Tuesday, October 15, 2013

Here's a perfect example of why your website needs to be secure. (Thanks for the $50 round trip tickets to Dublin, Ireland, United Airlines).

For the second time in about a month, a malfunction on United Airlines' Web site is letting customers buy tickets dirt cheap. Passengers can take advantage of the error by setting up a "MileagePlus" account and tricking the site into getting them a ticket with frequent-flyer miles they don't have.

We were able to reserve a roundtrip ticket from Boston, MA, to Dublin, Ireland for less than $50, which covers the cost of taxes and fees. If you're interested in taking this extremely discounted flight (or others), book quick; as of now the loophole is still open.

This isn't the first time United has experienced Web site errors to its detriment. In September, for about a one-hour period, the airline priced tons of tickets at $0. Some users reported booking multiple tickets, including Washington, DC to Honolulu and San Francisco to Newark, NJ, for nothing.

In the September glitch, the problem was reportedly because of a programming error. After United noticed the fire sale, it stopped all online booking for at least an hour. The airline said it would honor the tickets sold during that time. But users who were able to take advantage of Monday's malfunction aren't so lucky.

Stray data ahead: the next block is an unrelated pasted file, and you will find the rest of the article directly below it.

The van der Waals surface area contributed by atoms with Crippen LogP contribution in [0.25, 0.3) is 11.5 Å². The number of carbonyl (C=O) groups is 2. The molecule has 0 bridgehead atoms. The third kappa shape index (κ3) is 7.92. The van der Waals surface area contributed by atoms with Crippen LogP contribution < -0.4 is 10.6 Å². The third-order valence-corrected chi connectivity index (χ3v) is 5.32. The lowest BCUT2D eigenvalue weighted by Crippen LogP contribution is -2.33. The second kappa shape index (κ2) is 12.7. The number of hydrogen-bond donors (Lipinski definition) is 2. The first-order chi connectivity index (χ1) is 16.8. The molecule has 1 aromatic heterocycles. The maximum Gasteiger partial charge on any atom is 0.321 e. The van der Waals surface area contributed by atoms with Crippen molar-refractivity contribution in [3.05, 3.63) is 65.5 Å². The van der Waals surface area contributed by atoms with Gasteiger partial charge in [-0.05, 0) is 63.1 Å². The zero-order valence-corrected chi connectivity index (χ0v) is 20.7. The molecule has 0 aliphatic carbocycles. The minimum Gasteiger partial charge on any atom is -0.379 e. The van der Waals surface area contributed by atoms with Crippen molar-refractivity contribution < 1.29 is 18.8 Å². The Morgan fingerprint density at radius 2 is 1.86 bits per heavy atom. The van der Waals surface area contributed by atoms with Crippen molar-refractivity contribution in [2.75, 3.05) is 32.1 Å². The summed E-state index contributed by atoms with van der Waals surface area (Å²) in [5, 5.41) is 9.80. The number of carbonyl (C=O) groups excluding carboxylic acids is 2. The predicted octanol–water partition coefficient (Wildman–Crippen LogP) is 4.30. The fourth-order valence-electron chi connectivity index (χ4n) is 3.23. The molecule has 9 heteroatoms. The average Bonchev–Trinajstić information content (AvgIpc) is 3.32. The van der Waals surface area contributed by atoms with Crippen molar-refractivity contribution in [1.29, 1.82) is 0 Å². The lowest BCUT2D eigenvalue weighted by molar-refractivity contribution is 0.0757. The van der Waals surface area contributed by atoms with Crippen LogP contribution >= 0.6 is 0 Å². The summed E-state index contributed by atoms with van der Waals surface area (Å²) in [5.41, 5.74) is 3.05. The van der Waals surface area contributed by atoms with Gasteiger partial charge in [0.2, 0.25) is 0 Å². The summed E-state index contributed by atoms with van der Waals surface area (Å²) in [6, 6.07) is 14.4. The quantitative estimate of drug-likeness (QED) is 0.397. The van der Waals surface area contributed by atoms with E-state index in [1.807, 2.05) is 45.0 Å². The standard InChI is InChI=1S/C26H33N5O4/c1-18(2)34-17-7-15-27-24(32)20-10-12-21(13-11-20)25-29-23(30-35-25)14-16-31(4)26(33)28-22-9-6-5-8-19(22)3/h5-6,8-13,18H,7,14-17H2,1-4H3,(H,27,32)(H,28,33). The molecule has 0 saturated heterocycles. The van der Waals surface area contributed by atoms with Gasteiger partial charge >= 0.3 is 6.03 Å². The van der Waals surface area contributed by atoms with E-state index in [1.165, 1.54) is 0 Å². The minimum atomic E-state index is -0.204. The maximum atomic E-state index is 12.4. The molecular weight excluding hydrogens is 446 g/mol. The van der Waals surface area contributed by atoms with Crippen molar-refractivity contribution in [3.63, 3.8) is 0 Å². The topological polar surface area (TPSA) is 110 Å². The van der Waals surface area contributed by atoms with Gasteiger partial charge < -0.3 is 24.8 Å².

A United spokesperson stated the airline "will not honor these reservations" because they have "identified an issue where customers are intentionally manipulating our Web site." Welcome to the 21st century, United. Ever think it could also be partially your fault? Maybe you should think about upgrading your security?

Similarly, in July of last year, United canceled a group of tickets after some website users were able to book tickets between the United States and Hong Kong for four frequent-flyer miles and up to $43 in fees. Normally, it takes at least 65,000 miles for a round-trip ticket to Hong Kong in economy class.

If the United website is this poor with security, I can imagine how poorly guarded my credit card information is! Looks like they need a professional IT security company...funny, we happen to know of a great one :)

IES, Inc.

*Legal disclaimer: IES is not promoting illegal or irresponsible activity. We will not take responsibility for you booking a ticket to anywhere your heart desires at a dirt cheap price. However, should you choose to take advantage of the booking website, we certainly wouldn't blame you. IES is simply providing information on the importance of securing a company's website in the technologically driven 21st century.

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